Three Day Road lands on the emotional landscape of the reader like the First World War munitions that comprise the setting of the novel. Elijah and Xavier, great First Nation hunters, join the Canadian forces and become skilled snipers on the Great War’s killing fields. This narrative is paralleled by the stories Auntie’s childhood as she paddles only one of the soldiers home.
The story is complex and beautiful—compelling and terrifying. It repays the attentive reader. By the time I was two thirds of the way through the book, during one of Auntie’s stories, I realized how the lives of Elijah and Xavier would end. This only added to the tension of the novel since I desperately hoped to be wrong.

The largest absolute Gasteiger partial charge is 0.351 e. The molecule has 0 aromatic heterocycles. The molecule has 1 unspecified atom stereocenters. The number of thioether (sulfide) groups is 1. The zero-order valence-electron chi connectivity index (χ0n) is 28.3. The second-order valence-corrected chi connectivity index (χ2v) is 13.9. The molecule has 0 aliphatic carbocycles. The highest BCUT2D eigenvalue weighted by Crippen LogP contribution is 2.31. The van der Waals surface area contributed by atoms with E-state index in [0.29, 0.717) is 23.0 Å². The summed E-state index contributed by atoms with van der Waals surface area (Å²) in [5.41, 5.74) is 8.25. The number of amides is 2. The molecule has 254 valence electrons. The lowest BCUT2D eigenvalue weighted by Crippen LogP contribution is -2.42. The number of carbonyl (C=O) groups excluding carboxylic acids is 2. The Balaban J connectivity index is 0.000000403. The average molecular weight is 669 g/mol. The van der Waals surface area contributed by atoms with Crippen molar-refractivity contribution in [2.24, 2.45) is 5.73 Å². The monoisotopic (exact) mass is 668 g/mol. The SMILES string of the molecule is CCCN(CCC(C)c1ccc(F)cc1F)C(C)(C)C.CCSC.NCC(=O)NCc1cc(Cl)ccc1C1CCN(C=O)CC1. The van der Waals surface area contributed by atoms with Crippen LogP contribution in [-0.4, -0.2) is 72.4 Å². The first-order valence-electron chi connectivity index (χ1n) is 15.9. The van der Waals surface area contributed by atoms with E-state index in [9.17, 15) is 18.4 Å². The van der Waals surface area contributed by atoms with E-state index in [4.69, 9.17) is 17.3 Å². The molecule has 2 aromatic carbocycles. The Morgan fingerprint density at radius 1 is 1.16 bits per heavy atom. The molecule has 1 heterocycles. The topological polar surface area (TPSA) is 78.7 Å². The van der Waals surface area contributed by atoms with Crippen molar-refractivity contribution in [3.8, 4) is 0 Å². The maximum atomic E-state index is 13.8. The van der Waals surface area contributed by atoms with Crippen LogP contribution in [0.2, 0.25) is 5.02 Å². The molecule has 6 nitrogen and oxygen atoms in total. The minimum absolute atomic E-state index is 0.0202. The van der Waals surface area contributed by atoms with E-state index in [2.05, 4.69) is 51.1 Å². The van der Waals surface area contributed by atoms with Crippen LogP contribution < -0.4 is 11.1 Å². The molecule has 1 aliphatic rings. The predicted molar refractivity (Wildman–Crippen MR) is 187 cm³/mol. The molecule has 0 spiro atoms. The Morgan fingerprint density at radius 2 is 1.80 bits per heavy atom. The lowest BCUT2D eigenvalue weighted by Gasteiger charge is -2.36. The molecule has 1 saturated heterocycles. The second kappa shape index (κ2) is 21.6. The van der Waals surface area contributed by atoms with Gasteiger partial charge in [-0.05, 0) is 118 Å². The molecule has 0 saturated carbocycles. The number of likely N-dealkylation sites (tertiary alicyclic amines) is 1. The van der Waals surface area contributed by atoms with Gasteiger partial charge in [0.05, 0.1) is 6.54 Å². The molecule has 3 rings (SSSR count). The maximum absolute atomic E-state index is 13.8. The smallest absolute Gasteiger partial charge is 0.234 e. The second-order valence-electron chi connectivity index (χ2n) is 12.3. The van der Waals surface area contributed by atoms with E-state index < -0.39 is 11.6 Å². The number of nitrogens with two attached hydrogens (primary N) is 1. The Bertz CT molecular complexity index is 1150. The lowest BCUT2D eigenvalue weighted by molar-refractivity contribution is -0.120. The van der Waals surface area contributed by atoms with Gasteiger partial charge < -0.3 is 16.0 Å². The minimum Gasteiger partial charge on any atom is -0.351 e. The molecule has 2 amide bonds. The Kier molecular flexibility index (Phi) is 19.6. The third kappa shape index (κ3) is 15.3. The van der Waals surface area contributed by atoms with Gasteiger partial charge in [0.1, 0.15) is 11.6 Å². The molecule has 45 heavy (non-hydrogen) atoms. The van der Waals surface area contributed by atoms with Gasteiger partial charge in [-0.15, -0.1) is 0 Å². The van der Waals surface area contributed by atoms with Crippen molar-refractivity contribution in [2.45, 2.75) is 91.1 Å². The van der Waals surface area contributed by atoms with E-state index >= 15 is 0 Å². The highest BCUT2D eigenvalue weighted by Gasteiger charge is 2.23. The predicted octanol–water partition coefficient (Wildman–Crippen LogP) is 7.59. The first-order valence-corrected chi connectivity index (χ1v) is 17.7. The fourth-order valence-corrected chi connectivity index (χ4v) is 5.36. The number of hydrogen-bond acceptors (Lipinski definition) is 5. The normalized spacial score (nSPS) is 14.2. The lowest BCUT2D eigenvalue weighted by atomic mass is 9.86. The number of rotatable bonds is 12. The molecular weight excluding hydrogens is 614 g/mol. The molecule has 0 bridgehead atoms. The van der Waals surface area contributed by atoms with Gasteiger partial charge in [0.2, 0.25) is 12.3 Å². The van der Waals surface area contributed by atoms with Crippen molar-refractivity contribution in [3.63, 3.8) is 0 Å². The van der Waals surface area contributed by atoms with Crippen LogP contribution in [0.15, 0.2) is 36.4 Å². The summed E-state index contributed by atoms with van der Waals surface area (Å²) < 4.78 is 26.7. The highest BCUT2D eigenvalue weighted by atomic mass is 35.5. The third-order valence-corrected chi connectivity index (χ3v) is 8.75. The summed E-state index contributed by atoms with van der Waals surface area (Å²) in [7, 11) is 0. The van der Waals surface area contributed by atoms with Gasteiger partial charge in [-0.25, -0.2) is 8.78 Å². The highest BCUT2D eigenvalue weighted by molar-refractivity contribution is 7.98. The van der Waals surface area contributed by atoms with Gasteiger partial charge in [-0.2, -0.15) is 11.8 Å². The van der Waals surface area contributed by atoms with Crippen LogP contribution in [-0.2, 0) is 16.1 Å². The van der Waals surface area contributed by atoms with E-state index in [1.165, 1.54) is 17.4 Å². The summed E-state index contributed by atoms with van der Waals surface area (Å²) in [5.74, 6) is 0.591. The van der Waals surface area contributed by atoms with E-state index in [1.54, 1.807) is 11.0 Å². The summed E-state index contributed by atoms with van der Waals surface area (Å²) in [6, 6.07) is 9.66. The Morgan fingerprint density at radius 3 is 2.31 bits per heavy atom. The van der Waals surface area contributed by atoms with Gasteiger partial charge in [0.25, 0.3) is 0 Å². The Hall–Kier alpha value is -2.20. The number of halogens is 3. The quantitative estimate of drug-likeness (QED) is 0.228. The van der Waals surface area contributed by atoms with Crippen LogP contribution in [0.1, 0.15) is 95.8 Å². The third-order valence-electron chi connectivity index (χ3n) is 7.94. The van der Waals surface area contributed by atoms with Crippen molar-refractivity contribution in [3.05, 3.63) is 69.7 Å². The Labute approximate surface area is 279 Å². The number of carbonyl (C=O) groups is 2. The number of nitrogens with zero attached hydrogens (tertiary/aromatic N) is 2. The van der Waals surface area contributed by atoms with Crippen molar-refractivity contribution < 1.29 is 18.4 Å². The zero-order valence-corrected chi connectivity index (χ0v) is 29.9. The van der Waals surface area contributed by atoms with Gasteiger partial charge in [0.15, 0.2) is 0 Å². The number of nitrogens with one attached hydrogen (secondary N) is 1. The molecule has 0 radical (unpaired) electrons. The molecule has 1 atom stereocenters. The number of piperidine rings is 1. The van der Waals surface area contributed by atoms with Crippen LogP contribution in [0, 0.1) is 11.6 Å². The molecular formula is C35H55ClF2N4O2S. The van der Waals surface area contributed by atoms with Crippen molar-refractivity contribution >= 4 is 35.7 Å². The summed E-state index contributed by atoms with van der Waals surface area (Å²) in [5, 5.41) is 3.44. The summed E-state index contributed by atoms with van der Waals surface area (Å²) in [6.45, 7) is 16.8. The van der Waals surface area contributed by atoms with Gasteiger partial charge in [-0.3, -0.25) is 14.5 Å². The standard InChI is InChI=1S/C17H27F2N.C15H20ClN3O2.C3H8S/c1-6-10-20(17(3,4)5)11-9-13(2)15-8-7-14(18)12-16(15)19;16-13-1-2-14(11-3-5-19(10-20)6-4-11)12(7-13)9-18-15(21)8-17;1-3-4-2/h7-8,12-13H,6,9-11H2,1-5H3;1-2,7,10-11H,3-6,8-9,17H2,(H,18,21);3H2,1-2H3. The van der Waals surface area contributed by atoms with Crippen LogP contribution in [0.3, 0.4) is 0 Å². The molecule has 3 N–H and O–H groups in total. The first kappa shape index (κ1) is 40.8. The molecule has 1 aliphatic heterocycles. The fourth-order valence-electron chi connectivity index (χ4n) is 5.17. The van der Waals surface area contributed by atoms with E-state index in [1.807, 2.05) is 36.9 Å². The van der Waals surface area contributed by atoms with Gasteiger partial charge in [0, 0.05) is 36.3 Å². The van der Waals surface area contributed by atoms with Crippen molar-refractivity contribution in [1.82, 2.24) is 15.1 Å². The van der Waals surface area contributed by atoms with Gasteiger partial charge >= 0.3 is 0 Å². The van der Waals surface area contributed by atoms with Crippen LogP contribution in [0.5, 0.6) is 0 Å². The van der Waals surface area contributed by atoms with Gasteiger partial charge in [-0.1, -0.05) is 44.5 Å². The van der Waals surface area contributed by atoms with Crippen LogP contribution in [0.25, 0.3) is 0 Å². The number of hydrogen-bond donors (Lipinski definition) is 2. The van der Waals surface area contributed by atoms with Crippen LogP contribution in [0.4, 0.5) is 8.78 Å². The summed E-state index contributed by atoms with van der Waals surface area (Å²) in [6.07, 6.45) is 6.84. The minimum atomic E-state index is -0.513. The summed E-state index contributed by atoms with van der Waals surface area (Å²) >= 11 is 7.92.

I’ve read Boyden’s work backwards. I started with Orenda, his latest work, then went back to Born With a Tooth and this, his first novel. While Orenda is a more brutal novel, I found that Three Day Road packed a greater emotional punch.
Elijah and Xavier will live in your thoughts for weeks after their story is safely back on the bookshelf.
—Joseph Boyden, Three Day Road (Toronto, ON: Penguin Canada, 2005).